Questions of casting are just one misstep of Enterprise. (Another big one: Its cheesy Rod Stewart-esque theme song.) Although well introduced in the pilot “Broken Bow,” the show moved around somewhat aimlessly in its first two seasons, vaguely driven by a temporal Cold War that no one, including the writers, seemed to understand. Enterprise reimagined Vulcans as bureaucratic antagonists, a choice that annoyed many old school fans. The show lacked its figure struggling with humanity, and Archer is the least defined Star Trek captain. Bakula imbues him with an enjoyable laid back, Midwestern charm (he’s the kind of captain who brings his dog with him on Starfleet’s first deep space mission), but the idea of an early captain making things up as he goes along could have been more fun had Bakula committed to a stronger personality for the role.
Hoping to comment on the war on terror as The Original Series had done for Vietnam, Enterprise’s third season tells one serialized story about a massive terrorist attack against Earth (seen in the excellent season two finale “The Expanse”). Still struggling to tell compelling stories after wrapping up that arc, the show brought in Trek fan Manny Coto to run its fourth season. Coto finally succeeded in making Enterprise what it always should have been: A true prequel exploring the origins of Starfleet. He told serialized stories across two to four episode chunks. “Borderland”/“Cold Station 12”/“The Augments” feature Brent Spiner playing a distant ancestor of Data’s creator; “Affliction”/“Divergence” turn the Klingon makeup change into a compelling plotline; and “Babel One”/“United”/“The Aenar” explore the origins of the Federation.
As with Voyager, Enterprise can be enjoyable Star Trek comfort food. The show is most engaging when it imbues its ensemble with the sense of friendship and fun so key to past Star Trek series. “Carbon Creek” imagines Vulcans crash landing in 1950s America, “In A Mirror, Darkly” plays with Trek’s love of parallel worlds, “The Catwalk” is a solid ensemble piece, and “Shuttlepod One” is effective black comedy. The show also succeeds when it delves more fully into darker storytelling. Archer and T’Pol get character depth in “Twilight.” One of the show’s strongest hours, “Home,” foregoes the space setting to examine PTSD and the xenophobia of a world in transition. “First Flight” hints at the show Enterprise could have been had it embraced a more NASA-ish setting. “Similitude,” “Cogenitor,” and “Dear Doctor” explore moral and ethical questions of the early days of space travel.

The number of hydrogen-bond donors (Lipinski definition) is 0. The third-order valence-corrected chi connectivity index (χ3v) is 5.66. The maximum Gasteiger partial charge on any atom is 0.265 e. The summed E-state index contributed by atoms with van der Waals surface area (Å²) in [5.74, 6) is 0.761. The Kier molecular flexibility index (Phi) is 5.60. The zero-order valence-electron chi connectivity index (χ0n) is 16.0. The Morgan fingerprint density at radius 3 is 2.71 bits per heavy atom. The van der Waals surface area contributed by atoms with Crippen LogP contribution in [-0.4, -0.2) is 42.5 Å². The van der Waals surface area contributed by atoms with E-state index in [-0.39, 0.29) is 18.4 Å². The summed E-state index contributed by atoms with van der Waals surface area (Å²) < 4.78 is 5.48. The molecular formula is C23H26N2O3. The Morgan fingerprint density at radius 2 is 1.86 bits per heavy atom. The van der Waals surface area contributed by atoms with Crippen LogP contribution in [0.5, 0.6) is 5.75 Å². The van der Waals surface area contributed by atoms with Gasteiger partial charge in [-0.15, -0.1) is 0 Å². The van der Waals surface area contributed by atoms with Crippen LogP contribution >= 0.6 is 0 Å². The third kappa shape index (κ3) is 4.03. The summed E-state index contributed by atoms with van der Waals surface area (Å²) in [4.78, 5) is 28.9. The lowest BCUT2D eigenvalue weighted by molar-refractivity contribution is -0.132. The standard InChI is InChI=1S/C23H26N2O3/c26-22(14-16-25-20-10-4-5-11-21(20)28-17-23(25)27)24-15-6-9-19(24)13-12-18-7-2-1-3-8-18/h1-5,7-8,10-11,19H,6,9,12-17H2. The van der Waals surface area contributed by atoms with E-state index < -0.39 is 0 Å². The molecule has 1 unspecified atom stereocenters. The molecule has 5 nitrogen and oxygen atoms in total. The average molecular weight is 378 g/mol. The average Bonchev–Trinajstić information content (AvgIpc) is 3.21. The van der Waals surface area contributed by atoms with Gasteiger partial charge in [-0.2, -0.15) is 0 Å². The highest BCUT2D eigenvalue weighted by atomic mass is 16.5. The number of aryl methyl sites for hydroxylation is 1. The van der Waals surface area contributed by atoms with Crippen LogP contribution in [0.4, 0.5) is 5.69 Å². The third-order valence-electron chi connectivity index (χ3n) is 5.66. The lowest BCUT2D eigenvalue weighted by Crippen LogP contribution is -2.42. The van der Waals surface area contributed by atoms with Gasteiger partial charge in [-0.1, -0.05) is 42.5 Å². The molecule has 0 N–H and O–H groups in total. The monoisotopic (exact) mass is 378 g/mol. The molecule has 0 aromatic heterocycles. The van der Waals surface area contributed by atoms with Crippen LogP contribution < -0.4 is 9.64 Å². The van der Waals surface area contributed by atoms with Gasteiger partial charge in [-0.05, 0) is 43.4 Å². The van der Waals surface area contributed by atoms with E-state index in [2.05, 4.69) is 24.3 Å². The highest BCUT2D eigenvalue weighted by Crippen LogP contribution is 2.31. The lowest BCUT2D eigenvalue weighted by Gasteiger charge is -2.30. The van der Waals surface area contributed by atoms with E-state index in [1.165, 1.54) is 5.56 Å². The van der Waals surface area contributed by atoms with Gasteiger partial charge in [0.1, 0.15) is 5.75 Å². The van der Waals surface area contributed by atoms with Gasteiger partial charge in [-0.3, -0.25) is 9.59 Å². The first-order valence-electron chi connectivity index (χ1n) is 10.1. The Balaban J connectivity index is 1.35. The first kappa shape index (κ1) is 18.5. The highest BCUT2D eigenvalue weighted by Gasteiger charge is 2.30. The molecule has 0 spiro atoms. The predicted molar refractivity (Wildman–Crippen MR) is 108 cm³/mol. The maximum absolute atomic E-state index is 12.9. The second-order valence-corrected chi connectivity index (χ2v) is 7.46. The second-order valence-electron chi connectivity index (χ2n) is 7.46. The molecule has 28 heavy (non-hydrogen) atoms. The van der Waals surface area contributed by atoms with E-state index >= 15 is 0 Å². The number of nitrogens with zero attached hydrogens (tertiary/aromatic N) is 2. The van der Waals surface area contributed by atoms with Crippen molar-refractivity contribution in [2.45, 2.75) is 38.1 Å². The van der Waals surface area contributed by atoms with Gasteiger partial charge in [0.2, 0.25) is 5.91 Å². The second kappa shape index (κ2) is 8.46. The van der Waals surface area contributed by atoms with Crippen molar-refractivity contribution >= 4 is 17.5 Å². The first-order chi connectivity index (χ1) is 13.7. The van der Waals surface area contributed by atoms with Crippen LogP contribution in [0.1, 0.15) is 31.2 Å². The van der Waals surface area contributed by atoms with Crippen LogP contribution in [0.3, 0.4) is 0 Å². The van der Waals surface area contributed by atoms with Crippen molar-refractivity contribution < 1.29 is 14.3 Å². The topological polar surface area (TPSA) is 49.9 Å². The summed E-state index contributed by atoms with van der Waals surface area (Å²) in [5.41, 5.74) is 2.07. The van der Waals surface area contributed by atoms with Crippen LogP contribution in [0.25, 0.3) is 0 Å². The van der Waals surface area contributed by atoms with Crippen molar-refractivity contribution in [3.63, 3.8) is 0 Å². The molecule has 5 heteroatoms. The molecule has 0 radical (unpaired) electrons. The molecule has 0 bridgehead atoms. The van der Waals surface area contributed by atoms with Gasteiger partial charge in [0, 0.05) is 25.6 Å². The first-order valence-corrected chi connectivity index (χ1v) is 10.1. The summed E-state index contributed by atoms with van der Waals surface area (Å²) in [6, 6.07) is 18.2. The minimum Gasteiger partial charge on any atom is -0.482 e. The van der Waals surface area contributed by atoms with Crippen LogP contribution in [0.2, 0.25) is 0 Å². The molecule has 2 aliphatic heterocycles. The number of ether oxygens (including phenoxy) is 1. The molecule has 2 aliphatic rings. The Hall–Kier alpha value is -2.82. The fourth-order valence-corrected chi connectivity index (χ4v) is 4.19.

Relegated to the Friday night death slot in its fourth season, the show failed to find viewership despite its increased quality. Fans once again tried to save the series, but this time their efforts failed. In 2005—with the most hated series finale in Trek history (“These Are The Voyages…”)—Enterprise ended its run. It was the first time in 18 years that Star Trek hadn’t been on television, and fans worried it was the end of an era. Nine years later, it’s clear that Star Trek need not be on TV to be a crucial part of pop culture.
Independent Studies: The Movies
Star Trek is first and foremost a TV show and its ensemble based storytelling works better on the small screen than it does on a big one. That said, the films are an obvious entry point for newbies: They can work as a good introduction to the casts and their chemistry, if not the height of Star Trek storytelling. The original cast made six movies from 1979-1991. The general rule for these is that the even-numbered films are good while the odd-numbered films are bad. As such, Star Trek: The Motion Picture,Star Trek III: The Search For Spock, and Star Trek V: The Final Frontier are poorly paced entries, easily skipped (and whatever you do, don’t make the first motion picture your introduction to the franchise as it might put you off Star Trek forever). Star Trek II: The Wrath Of Khan is rightly considered the best Trek film. It uses an antagonist first introduced in the episode “Space Seed” and adjusts its storytelling for the big screen without losing its inherent Trek-ness. Star Trek IV: The Voyage Home (a.k.a. “The One With The